The world’s first small scale, CO2 neutral pyrolysis plant was launched by Danish-based biomass power production company, Stirling Denmark on 24 October 2008. The system is based on the pyrolysis process in which wood chips are heated to a high temperature without admitting oxygen. This creates pyrolysis gases which are then burned in a boiler to produce heat. Some of this heat drives a Stirling engine that generates electricity. And Danfoss products help to keep the plant burning safely and efficiently.

From low-value biomass to high-value CO2 neutral energy

Founded in 2004, Stirling Denmark is the result of 15 years of research into and development of Stirling engine technology by the Technical University of Denmark. The company develops and manufactures Stirling engines that convert low-value biomass into high-value CO2 neutral electricity and heat.
What makes the Stirling Denmark pyrolysis plant unique is where combustion takes place: not in the engine’s cylinder, but in an external combustion chamber fuelled by the gases produced during the pyrolysis process. And Danfoss products help monitor and maintain the correct temperatures during operation.

The Danfoss effect

So how did Danfoss get involved in the development of a pyrolysis plant that converts biomass to electricity? Stirling Denmark was familiar with Danfoss products and was impressed by their quality. So when a subcontractor working on the plant’s water circulation system recommended other Danfoss products, Stirling Denmark took action. In September 2007, a team from Stirling Denmark visited the Danfoss stand at the Herning Industrial Exhibition. The rest is recent history. Danfoss currently supplies Stirling Denmark with valves and switches for temperature and pressure control.
Danfoss products are primarily used for safety functions in the plant’s water system, which delivers the heat generated from the biomass to the central heating grid. This involves a) the transfer of excess heat to an emergency cooler, b) the detection of water leaks that can cause a drop in pressure and c) the protection of an additional traditional boiler against freezing. But Danfoss’ contribution doesn’t stop there. At present, Danfoss is working to develop a new thermostatic valve, the BVTS valve. The BVTS will monitor burn back in the woodchip screw conveyor which feeds the pyrolysis process (where the woodchips are heated and charred at temperatures up to 600°C). If a fire starts and burns back into the conveyor, the BVTS will release a jet of water that will put the fire out.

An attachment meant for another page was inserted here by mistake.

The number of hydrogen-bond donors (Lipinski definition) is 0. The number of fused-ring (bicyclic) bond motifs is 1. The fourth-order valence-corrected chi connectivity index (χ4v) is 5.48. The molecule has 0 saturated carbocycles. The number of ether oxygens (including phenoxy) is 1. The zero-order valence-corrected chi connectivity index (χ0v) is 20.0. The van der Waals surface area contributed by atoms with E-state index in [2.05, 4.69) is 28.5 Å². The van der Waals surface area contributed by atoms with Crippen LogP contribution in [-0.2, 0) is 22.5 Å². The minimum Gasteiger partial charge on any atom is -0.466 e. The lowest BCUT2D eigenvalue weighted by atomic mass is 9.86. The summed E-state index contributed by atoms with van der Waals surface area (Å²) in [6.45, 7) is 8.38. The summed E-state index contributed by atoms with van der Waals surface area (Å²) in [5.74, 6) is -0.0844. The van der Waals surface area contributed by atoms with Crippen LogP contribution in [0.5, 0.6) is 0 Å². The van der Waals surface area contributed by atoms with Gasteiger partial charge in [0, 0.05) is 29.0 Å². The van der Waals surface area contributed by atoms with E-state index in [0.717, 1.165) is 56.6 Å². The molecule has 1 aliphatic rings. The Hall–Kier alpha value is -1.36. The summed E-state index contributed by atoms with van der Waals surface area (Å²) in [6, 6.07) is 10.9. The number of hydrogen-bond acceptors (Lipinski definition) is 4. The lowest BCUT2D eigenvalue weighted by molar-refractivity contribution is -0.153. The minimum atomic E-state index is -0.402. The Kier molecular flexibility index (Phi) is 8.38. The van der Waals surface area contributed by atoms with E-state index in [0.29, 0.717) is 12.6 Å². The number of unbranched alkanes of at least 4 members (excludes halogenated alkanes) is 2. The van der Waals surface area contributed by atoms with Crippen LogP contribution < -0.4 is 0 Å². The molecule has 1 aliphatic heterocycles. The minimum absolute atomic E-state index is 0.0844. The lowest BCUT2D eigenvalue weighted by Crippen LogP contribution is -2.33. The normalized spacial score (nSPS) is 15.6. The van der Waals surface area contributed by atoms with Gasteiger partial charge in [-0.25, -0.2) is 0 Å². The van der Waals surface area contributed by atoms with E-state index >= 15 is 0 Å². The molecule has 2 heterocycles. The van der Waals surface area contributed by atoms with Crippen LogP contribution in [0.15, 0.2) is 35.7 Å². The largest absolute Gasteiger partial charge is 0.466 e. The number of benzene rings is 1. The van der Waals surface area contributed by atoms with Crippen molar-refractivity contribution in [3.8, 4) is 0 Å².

Set for success

The world’s first small-scale commercial pyrolysis plant burns wood chips from discarded wooden crates, but other biomass materials such as straw and coconut shells are currently being tested. The char residue from the current burn-off process is then returned to the soil as a nutrient, completing the CO2 neutral process – and effect – on the environment. This CO2 neutral form of energy production is generating a lot of interest. Since the pyrolysis plant’s launch in October 2008, the hits on Stirling Denmark’s website have almost doubled, and the phones have hardly stopped ringing. If you’d like to learn more about Danfoss products, please contact your nearest Danfoss office.

The process of heating material in a controlled atmosphere where there is not enough oxygen to initiate burning.
The process produces gases that can be used as fuel.

Jan Kofoed Laursen, sales engineer